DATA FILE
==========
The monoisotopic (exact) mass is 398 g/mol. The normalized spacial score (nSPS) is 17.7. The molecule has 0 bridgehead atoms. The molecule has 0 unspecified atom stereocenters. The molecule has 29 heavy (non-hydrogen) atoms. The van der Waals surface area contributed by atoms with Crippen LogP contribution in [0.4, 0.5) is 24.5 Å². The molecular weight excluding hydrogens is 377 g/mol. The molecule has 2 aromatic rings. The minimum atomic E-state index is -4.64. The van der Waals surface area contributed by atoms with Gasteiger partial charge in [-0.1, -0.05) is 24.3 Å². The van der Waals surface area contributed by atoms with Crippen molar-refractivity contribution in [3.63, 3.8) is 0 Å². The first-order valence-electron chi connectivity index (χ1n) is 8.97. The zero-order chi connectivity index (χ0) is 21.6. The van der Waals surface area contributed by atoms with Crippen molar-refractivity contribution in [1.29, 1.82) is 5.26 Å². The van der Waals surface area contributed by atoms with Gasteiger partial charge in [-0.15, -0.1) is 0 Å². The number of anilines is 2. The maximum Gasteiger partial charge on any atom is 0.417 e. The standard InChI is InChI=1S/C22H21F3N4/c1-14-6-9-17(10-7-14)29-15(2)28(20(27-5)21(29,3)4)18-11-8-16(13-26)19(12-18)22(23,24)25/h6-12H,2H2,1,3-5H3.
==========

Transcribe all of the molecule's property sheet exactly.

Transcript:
The monoisotopic (exact) mass is 398 g/mol. The normalized spacial score (nSPS) is 17.7. The molecule has 0 bridgehead atoms. The molecule has 0 unspecified atom stereocenters. The molecule has 29 heavy (non-hydrogen) atoms. The van der Waals surface area contributed by atoms with Crippen LogP contribution in [0.4, 0.5) is 24.5 Å². The molecular weight excluding hydrogens is 377 g/mol. The molecule has 2 aromatic rings. The minimum atomic E-state index is -4.64. The van der Waals surface area contributed by atoms with Gasteiger partial charge in [-0.1, -0.05) is 24.3 Å². The van der Waals surface area contributed by atoms with Crippen molar-refractivity contribution in [3.63, 3.8) is 0 Å². The first-order valence-electron chi connectivity index (χ1n) is 8.97. The zero-order chi connectivity index (χ0) is 21.6. The van der Waals surface area contributed by atoms with Crippen molar-refractivity contribution in [1.29, 1.82) is 5.26 Å². The van der Waals surface area contributed by atoms with Gasteiger partial charge in [-0.15, -0.1) is 0 Å². The number of anilines is 2. The maximum Gasteiger partial charge on any atom is 0.417 e. The standard InChI is InChI=1S/C22H21F3N4/c1-14-6-9-17(10-7-14)29-15(2)28(20(27-5)21(29,3)4)18-11-8-16(13-26)19(12-18)22(23,24)25/h6-12H,2H2,1,3-5H3.